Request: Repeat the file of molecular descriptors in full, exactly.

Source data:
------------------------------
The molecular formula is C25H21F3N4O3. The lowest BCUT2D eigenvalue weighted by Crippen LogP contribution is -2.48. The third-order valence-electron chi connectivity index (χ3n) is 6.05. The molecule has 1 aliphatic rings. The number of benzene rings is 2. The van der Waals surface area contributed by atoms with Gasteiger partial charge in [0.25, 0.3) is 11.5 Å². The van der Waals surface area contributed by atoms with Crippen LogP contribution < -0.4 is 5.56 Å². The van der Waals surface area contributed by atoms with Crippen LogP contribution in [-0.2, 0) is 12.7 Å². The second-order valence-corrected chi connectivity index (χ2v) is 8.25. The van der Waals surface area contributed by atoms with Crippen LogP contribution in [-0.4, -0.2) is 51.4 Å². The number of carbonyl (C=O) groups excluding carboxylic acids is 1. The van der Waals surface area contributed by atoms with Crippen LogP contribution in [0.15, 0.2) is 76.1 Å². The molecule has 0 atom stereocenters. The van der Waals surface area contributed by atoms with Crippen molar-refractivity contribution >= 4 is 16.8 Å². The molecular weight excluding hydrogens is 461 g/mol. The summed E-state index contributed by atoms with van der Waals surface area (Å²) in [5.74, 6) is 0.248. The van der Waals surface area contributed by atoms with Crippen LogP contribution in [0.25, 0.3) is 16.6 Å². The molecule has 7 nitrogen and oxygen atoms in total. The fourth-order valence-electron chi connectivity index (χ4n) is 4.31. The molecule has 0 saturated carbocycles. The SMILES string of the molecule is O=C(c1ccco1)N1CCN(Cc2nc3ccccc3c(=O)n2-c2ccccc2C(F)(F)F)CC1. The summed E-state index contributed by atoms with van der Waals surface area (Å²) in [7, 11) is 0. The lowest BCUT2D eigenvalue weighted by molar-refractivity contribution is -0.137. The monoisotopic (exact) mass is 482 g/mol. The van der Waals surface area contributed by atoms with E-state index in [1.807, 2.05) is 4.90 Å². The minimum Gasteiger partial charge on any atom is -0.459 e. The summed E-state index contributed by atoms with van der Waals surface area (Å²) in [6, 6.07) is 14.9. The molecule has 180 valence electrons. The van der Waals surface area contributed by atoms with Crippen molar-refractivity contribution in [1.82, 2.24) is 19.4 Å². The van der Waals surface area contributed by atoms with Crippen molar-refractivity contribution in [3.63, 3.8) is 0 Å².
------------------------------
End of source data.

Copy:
The molecular formula is C25H21F3N4O3. The lowest BCUT2D eigenvalue weighted by Crippen LogP contribution is -2.48. The third-order valence-electron chi connectivity index (χ3n) is 6.05. The molecule has 1 aliphatic rings. The number of benzene rings is 2. The van der Waals surface area contributed by atoms with Gasteiger partial charge in [0.25, 0.3) is 11.5 Å². The van der Waals surface area contributed by atoms with Crippen LogP contribution < -0.4 is 5.56 Å². The van der Waals surface area contributed by atoms with Crippen LogP contribution in [-0.2, 0) is 12.7 Å². The second-order valence-corrected chi connectivity index (χ2v) is 8.25. The van der Waals surface area contributed by atoms with Crippen LogP contribution in [-0.4, -0.2) is 51.4 Å². The number of carbonyl (C=O) groups excluding carboxylic acids is 1. The van der Waals surface area contributed by atoms with Crippen LogP contribution in [0.15, 0.2) is 76.1 Å². The molecule has 0 atom stereocenters. The van der Waals surface area contributed by atoms with Crippen molar-refractivity contribution >= 4 is 16.8 Å². The molecular weight excluding hydrogens is 461 g/mol. The summed E-state index contributed by atoms with van der Waals surface area (Å²) in [5.74, 6) is 0.248. The van der Waals surface area contributed by atoms with Crippen LogP contribution in [0.25, 0.3) is 16.6 Å². The molecule has 7 nitrogen and oxygen atoms in total. The fourth-order valence-electron chi connectivity index (χ4n) is 4.31. The molecule has 0 saturated carbocycles. The SMILES string of the molecule is O=C(c1ccco1)N1CCN(Cc2nc3ccccc3c(=O)n2-c2ccccc2C(F)(F)F)CC1. The summed E-state index contributed by atoms with van der Waals surface area (Å²) in [7, 11) is 0. The lowest BCUT2D eigenvalue weighted by molar-refractivity contribution is -0.137. The monoisotopic (exact) mass is 482 g/mol. The van der Waals surface area contributed by atoms with E-state index in [1.807, 2.05) is 4.90 Å². The minimum Gasteiger partial charge on any atom is -0.459 e. The summed E-state index contributed by atoms with van der Waals surface area (Å²) in [6, 6.07) is 14.9. The molecule has 180 valence electrons. The van der Waals surface area contributed by atoms with Crippen molar-refractivity contribution in [1.82, 2.24) is 19.4 Å². The van der Waals surface area contributed by atoms with Crippen molar-refractivity contribution in [3.63, 3.8) is 0 Å².